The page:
A mechanistic model for compaction of granular aggregates moderated by pressure solution

Hideaki Yasuhara, Derek Elsworth, Amir Polak

Research output: Contribution to journalArticlepeer-review

145 Scopus citations


A model is presented for the compaction of granular aggregates that accommodates the serial processes of grain-contact dissolution, grain-boundary diffusion, and precipitation at the pore wall. The progress of compaction and the evolution of the mass concentration of the pore fluids may be followed with time, for arbitrary mean stress, fluid pressure, and temperature conditions, for hydraulically open or closed systems, and accommodating arbitrary switching in dominant processes, from dissolution, to diffusion, to precipitation. Hindcast comparisons for compaction of quartz sands [Elias and Hajash, 1992] show excellent agreement for rates of change of porosity, the asymptotic long-term porosity, and for the development of silica concentrations in the pore fluid with time. Predictions may be extended to hydraulically open systems where flushing by meteoric fluids affects the compaction response. For basins at depths to a few kilometers, at effective stresses of 35 MPa, and temperatures in the range 75°-300°C, rates of porosity reduction and ultimate magnitudes of porosity reduction increase with increased temperature. Ultimate porosities asymptote to the order of 15% (300°C) to 25% (75°C) at the completion of dissolution-mediated compaction and durations are accelerated from a few centuries to a fraction of a year as the temperature is increased. Where the system is hydraulically open, flushing elevates the final porosity, has little effect on evolving strain in these precipitation-controlled systems, and depresses pore fluid concentrations. These effects are greatest at lower temperatures.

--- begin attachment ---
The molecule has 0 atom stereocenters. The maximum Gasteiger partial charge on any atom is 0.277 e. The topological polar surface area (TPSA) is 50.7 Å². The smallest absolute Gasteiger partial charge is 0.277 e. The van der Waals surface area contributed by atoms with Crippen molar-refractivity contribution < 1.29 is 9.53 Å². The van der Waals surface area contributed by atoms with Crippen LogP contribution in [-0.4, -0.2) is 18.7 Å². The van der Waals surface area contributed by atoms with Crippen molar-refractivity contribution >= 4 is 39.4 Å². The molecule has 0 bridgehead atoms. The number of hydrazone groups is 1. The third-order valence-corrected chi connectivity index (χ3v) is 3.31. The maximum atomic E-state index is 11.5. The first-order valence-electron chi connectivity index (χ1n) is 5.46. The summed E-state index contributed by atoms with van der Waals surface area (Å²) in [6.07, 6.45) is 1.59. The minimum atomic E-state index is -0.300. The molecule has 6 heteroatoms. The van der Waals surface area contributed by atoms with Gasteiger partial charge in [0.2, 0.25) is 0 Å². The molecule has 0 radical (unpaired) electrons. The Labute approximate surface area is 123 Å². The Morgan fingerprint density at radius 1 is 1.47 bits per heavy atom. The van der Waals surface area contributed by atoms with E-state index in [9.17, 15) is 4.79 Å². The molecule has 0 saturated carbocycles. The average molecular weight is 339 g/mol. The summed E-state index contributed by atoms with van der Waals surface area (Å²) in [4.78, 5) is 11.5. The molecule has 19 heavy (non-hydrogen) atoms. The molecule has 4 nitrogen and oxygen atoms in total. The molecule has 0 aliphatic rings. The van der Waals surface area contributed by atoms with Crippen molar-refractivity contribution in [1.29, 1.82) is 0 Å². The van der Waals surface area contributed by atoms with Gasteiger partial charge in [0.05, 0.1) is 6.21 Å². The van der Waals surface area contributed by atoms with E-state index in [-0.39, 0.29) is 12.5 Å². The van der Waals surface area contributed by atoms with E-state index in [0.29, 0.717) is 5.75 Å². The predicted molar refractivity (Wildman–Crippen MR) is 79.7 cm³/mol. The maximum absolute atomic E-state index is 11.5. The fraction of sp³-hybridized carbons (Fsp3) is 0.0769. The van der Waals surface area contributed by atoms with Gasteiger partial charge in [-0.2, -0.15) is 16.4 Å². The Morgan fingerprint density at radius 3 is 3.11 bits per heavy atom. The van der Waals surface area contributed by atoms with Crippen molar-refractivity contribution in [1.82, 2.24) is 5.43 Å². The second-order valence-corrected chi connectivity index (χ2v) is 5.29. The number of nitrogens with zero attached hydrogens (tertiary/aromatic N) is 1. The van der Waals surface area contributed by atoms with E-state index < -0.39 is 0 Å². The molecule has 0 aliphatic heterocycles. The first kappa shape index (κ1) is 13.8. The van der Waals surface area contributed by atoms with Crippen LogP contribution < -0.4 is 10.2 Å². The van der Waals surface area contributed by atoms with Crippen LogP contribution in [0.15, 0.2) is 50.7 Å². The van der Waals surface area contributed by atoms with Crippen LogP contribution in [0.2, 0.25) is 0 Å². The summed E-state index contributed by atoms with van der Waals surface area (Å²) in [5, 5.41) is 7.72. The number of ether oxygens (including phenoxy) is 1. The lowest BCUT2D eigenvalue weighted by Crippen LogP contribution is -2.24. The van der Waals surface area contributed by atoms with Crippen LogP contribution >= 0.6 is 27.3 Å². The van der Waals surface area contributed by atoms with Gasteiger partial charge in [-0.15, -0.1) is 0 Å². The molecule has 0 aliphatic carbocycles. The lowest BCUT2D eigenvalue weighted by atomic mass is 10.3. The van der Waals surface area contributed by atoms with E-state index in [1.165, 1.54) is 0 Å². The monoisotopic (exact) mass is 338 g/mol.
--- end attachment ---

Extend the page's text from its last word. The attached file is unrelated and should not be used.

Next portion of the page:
Original languageEnglish (US)
Pages (from-to)ECV 1-1 - ECV 1-13
JournalJournal of Geophysical Research: Solid Earth
Issue number11
StatePublished - Nov 10 2003

All Science Journal Classification (ASJC) codes

  • Geophysics
  • Geochemistry and Petrology
  • Earth and Planetary Sciences (miscellaneous)
  • Space and Planetary Science


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